With traditional publishing, you’re at the mercy of your publishing company as to whether you’re going to sink or swim. You’re responsible for the entire process, including what you write, when you write it, copy editing, book cover and publishing.  On the downside, you’re responsible for the entire process, including what you write, when you write it, copy editing, book cover and publishing.

At first glance, it would seem to be a boon to be backed by a publisher who can provide free book cover and editing services and market your book.  In reality, traditional publishing removed your options and ultimately left it to you to market your own book.

Make More Money

During her ten years with Dorchester, Melanie made $100,000.  During her second full year of self-publishing, she made $198,000.  The fact is that if you’re industrious, you can make considerably more money from self-publishing than you can from traditional publishing.  Just look at the numbers.

A New York publisher will publish a Kindle eBook on Amazon for $5.99.  Of the revenue generated by that book, Amazon keeps 65% and your publisher another 27% leaving you with 8%.  Of your 8%, you owe your agent 15% leaving you with 6.8% of the revenue, or $0.41.  The high initial price is required for everyone to get a decent cut (except the author) but also drives down the number of sales.

A self-publisher will publish that same Kindle eBook on Amazon for only $2.99 to produce increased sales.  Of the revenue generated by that book, Amazon keeps 30%, and that’s it.  You keep 70% of the revenue generated by the sale of the book. That’s $2.09 per book sold or five times the revenue per book.

In reality, a publisher will probably manage to sell more books than you can, so you may break even on revenue.  Additionally, many small publishing houses offer the author up to a 25% cut of the royalties, so the disparity isn’t as great as what I depicted.

Still, comparing ten years with Dorchester that produced a total revenue of $100,000, against five years of self-publishing that produced $500,000, means that in our experience, Melanie and I were able to generate ten time more revenue self-publishing than she was with traditional publishing.


I’ve found that the most successful authors are those who manage to cross-market a diverse product line.  If you’re a writer, or soon to become one, consider writing series of both fiction books and non-fiction books.  Consider adding Youtube videos and potentially Udemy online training videos.  Webinars, blogging, podcasts, affiliate marketing …  The list of ways to make money online stretches on-and-on.  Use them all to build a marketing empire anchored by your writing.

However, the point of this chapter is to appeal to those of you who currently do everything but write to add a book to your product line.  Are you a doctor, architect, educator, consultant, creative writing teacher or anyone else whose career could benefit from the mere fact that you’ve written and published a book?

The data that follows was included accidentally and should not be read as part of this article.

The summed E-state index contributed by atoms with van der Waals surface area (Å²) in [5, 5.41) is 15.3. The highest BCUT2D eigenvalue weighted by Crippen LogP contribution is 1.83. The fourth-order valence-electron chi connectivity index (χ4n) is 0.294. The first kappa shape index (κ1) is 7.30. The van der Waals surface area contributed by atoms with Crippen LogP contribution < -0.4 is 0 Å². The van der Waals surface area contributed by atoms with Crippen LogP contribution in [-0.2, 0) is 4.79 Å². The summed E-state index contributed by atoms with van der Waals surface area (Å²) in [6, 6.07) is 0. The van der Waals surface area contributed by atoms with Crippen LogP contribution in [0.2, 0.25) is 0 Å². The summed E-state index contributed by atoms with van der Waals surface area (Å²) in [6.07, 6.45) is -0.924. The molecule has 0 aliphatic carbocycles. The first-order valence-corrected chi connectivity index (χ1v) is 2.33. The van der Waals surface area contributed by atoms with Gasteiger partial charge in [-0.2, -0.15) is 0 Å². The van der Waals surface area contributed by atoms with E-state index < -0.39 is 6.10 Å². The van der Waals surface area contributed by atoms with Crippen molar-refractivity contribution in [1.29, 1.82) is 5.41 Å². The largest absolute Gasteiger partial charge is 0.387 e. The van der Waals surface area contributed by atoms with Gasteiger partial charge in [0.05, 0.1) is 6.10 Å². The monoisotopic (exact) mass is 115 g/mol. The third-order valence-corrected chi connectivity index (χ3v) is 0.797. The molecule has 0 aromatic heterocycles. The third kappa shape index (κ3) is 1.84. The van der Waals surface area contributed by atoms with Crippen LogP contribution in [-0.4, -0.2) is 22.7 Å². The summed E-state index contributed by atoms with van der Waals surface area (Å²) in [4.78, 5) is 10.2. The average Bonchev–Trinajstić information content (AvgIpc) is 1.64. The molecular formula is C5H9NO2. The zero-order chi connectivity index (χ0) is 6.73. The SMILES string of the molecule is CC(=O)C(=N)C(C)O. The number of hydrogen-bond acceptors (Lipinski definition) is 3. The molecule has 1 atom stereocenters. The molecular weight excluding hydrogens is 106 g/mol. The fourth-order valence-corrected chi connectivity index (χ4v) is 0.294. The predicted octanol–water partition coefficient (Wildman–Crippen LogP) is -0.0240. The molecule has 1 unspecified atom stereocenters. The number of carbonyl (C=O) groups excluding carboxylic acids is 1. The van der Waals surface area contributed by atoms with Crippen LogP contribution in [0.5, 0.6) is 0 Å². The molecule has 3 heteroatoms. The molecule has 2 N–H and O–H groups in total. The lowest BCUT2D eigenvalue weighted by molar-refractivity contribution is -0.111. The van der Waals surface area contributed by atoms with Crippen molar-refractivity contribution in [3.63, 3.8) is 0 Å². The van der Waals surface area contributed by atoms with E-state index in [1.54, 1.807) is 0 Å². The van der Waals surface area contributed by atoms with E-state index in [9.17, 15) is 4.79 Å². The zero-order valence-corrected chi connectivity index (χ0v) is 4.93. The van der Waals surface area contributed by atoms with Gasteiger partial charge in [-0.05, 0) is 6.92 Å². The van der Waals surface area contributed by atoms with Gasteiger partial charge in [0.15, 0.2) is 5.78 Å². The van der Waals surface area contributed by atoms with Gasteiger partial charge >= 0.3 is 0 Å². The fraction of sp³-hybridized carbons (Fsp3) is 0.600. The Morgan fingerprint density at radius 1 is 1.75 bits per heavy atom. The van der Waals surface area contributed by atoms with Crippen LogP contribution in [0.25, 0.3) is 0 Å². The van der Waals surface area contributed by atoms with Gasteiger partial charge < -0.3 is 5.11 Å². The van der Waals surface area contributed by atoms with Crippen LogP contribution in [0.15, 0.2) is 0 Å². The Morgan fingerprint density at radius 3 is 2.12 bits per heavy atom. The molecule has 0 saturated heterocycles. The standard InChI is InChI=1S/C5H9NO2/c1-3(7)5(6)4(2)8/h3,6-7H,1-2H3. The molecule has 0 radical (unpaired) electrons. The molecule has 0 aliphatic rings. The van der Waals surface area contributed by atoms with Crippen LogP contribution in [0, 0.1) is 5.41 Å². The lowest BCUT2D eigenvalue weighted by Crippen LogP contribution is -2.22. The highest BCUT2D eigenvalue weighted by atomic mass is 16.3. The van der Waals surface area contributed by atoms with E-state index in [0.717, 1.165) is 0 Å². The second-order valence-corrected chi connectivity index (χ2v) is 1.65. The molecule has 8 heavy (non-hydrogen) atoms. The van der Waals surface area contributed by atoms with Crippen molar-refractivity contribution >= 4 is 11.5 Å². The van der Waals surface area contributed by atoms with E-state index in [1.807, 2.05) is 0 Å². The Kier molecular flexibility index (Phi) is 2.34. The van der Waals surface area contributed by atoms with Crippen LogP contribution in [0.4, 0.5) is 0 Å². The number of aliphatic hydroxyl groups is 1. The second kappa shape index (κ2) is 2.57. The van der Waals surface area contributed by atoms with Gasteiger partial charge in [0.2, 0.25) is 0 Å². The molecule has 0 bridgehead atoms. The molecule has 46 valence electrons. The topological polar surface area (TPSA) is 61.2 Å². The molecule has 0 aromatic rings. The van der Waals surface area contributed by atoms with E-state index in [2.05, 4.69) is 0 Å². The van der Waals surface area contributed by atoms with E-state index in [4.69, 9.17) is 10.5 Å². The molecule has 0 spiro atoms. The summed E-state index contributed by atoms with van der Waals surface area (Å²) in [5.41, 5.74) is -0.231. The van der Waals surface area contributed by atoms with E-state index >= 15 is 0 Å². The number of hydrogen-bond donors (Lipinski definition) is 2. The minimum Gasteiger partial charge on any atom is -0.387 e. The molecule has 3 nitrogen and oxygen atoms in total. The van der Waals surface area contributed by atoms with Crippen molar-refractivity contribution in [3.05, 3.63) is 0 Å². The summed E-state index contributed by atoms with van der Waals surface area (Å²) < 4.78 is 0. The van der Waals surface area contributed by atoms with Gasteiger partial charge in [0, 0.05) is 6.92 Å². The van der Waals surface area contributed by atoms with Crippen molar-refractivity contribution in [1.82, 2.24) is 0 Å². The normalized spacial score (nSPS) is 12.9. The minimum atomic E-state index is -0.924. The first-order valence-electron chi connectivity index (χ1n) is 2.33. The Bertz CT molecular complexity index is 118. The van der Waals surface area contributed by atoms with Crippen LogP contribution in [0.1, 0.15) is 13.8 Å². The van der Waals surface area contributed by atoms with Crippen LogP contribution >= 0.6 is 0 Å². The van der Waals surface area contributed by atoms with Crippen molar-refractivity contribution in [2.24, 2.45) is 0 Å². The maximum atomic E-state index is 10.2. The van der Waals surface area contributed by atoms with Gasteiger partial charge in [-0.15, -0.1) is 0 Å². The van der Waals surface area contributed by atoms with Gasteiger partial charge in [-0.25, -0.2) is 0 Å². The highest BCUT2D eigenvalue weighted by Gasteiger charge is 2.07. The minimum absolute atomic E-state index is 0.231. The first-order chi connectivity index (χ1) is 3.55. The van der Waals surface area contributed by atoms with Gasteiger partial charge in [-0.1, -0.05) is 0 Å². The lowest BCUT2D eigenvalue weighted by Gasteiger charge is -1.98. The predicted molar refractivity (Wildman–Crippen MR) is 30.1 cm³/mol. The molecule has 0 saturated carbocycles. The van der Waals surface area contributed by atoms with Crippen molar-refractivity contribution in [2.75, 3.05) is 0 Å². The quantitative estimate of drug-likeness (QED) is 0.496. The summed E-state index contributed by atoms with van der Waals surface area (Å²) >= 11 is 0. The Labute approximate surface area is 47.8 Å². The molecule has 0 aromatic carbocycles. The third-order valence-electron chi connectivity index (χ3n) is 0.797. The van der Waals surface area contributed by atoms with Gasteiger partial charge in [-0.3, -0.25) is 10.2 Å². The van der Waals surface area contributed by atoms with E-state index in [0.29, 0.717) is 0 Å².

Let me show you how to do it all. It’s inexpensive. It’s easy. It’s fun. It’s the classic example of an online source of passive income.  The series is even modular so that you can buy and learn only the topics in which you’re interested.

The Downside to Self-publishing

To summarize, the upside to self-publishing is that you have sole control and responsibility for everything.  The obvious downside to self-publishing is that you have sole control and responsibility for everything.

I know that many writers say they just want to write.  If that’s truly the case, then I suggest you wait for a lucrative contract to arrive on your doorstep.  I understand there may be ways to expedite this process.

In the meantime, you just might want to try self-publishing a book or two.  You never know but that the habit might stick.

By the way, if you are offered money by anyone for your work, then you should give that offer serious consideration.  Any offer of money is too rare these days to ignore.  Though I would suggest, you watch out for what you’re signing away via the contract and for what you’re receiving in return.

That said, I still want to see everything written by everyone published, even the works that were deemed unacceptable by the big six in New York and the “indie” publishers.

If you’re one of the few who score it big right off the bat with your writing, then I would like to congratulate you and wish you the best of luck.  However, this book can provide you with no advice.

If there’s no one knocking at your door right with a contract in their hand, then you should keep reading…

Prepare for New York Publication

Still can’t decide which way to go?  How about doing both.

If you are still interested in traditional publishing (possibly for the prestige involved), you should consider self-publishing while you search for an agent.

Ask yourself this: Wouldn’t an agent and publisher be more willing to take me on if I had a backlog of successfully self-published books?  The answer is an emphatic “yes”!

I’ll see you in the classroom,